“It controls flies and lice on cattle. One key point is that Elector controls flies that have developed a resistance to pyrethroids (insecticides). It's an ideal rotational alternative to older insecticides,” he says.

    Panelist Machen, says Elector, “is good for controlling horn flies.” He works with stocker operators and other cattlemen in South Texas.

    The safety aspects of Elector also impressed the panelists. Part of the new “spinosyn” insecticide class, Elector can be applied as a pour-on, animal spray or premise spray. Protective equipment isn't required for its application.

    For more, go to

  • Igenity L — This unique DNA testing service really impressed panelists. “I like this DNA testing product,” Livingston says. “Even a small operator like me (200-cow herd) needs good quality cattle. I can't put aside looking ahead.”

    Merial introduced Igenity in early 2004. Its portfolio of products and services includes: Igenity L, which identifies an animal's specific genetic potential for energy utilization and marbling; Igenity TenderGENE identifies calpain genotype to predict tenderness; Igenity DoubleBLACK identifies and verifies homozygous black cattle; Igenity ParentMATCH offers parentage validation and verification; Igenity DNATRACE provides birth to consumption traceability; and Igenity Sample Archive is a DNA storage system.

    “It provides a tool for use in identifying sires of desirable and undesirable calves for economically important traits,” says Jim Gibb, Merial senior manager for beef segment development. “It gives producers the information needed to wield more power in making decisions that reduce costs and add value.”

    For more information, visit

  • Iono-Lyx B300 — A ½-lb./day of extra gain is what the Iono-Lyx low-moisture block (LMB) with Bovatec is giving stocker operators, says Dan Dhuyvetter, southern operations manager for Ridley Block Operations, which manufacturers a wide line of Crystalyx® brand LMBs. Iono-Lyx is the only Food and Drug Administration (FDA)-approved LMB with the ionophore Bovatec and is the only medicated LMB available for grazing stocker cattle, he says.

    LMBs have enabled producers to make sure more cattle have access to, and consume uniform intakes of nutrients. In Ridley and university studies, special GPS-monitored collars were used.

    “We found 90-95% of animals get the block,” says Dhuyvetterr, which is a much higher rate than seen with a typical mineral block program. Trials on a Mississippi ranch found stockers exposed to Iono-Lyx had an average daily gain of 1.06 lbs., compared to 0.55 lbs. and 0.66 lbs. for two other groups of cattle exposed to a typical mineral.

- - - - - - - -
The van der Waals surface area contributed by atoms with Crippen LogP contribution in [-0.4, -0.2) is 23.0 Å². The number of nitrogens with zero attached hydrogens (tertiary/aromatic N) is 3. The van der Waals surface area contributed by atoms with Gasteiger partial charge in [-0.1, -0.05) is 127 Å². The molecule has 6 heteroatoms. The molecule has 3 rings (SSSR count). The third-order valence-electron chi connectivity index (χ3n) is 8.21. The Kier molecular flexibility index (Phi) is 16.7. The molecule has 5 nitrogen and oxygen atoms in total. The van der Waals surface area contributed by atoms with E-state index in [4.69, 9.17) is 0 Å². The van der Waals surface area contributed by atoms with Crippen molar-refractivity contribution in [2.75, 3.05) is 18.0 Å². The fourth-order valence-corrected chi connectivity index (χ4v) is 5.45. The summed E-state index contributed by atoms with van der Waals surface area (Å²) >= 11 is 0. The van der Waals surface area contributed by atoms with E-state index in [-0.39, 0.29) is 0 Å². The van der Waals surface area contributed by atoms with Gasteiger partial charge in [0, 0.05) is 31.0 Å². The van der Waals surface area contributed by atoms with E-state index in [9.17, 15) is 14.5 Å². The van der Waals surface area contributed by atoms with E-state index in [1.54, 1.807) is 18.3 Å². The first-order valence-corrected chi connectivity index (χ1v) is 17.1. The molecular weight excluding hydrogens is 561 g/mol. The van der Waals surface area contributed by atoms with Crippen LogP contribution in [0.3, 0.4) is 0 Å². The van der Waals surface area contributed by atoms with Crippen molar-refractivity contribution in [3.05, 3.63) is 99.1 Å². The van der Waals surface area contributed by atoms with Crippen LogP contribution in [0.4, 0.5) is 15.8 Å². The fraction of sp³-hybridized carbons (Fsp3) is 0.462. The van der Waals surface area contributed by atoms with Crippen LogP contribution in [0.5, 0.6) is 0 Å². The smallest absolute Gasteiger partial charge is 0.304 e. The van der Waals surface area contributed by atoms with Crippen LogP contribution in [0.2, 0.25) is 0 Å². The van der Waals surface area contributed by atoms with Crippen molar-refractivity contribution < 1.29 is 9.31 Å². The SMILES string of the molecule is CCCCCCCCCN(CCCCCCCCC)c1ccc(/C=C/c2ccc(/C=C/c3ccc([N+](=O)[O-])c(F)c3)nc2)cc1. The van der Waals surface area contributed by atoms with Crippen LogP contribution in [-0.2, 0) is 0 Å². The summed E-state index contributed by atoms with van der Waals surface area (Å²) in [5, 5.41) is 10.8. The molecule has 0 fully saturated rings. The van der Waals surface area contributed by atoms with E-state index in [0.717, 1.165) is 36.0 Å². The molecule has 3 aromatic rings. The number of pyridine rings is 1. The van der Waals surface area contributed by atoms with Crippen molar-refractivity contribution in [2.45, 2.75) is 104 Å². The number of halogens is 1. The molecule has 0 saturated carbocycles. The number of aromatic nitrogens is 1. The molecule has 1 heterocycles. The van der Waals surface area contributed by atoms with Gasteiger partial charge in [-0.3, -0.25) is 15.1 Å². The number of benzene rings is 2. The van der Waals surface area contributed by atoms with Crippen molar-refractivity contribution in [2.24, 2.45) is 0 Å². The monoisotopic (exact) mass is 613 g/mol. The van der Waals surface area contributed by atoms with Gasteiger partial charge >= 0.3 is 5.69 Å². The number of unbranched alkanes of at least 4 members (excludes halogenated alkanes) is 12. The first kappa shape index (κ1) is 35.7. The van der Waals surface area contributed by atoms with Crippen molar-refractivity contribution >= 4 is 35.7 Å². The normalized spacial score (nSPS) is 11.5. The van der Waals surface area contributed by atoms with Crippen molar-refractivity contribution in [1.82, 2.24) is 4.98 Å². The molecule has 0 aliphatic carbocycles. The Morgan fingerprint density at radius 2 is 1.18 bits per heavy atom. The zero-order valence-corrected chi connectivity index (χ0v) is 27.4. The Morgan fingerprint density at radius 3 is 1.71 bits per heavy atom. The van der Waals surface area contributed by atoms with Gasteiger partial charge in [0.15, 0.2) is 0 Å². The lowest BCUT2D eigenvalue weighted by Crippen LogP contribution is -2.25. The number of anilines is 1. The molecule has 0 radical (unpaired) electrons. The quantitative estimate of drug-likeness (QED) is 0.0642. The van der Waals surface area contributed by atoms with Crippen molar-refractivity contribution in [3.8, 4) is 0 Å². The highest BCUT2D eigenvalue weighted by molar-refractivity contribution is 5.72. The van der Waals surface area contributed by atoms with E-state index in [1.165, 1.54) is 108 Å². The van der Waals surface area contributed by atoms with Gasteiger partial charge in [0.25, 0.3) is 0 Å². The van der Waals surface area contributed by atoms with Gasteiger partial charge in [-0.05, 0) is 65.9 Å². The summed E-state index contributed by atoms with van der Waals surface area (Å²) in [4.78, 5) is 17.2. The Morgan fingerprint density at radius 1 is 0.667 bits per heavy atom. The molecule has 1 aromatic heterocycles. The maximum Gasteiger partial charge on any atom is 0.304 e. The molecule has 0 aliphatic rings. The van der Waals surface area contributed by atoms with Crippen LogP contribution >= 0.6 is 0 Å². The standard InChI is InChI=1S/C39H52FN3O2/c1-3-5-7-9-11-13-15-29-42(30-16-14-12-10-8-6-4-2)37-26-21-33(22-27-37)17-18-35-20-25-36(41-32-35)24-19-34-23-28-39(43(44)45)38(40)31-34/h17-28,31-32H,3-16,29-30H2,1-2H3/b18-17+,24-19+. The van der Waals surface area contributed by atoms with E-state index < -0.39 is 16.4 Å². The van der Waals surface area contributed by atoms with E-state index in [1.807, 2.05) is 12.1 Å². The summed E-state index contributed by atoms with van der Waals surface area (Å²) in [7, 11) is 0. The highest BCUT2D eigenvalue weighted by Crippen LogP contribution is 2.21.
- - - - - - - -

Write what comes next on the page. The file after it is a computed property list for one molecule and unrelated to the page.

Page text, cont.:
Panelists agreed producers should benefit from the new block that includes a proven ionophore. Griffin says the Iono-Lyx block could help alleviate the problem of not being able to deliver an ionophore evenly to stockers.

    For more, go to

  • Optaflexx — This Elanco product has been used extensively in recent months across the cattle-feeding industry. Designed to increase live weight, feed efficiency and red-meat yield by improving nutrient utilization, Elanco's Grady Bishop says one unique trait is it can be reintroduced in the final 30 days of a feeding program.

    “It's also the only product evaluated by the FDA for its impact on carcass merit as it pertains to consumer acceptance and palatability,” he says. “When Optaflexx is fed, the consumer cannot detect any difference in the tenderness of beef.”

    Tests show the product provides an extra 17 lbs. live weight gain and a 14-lb. carcass weight gain. Hitch pointed out Optaflexx has helped increase ribeye area in Holsteins and other cattle in his family's three feedyards.

    “We've seen it add $2 over the cash market,” he says.

    For more go to

Other entries

Along with these six products, other entries in BEEF's Most Promising New Product program included the following:

Steve May, BEEF publisher, says the selection process in the Most Promising New Product program was difficult for the panelists.

“We saw very good products from just about every segment of the beef industry entered in the first year of this program,” he says. “These product entries illustrate the good job companies serving the cattle industry are doing in meeting the needs of producers, stocker operators, feeders, and ultimately, consumers.”

Larry Stalcup is a freelance beef industry writer in Amarillo, TX.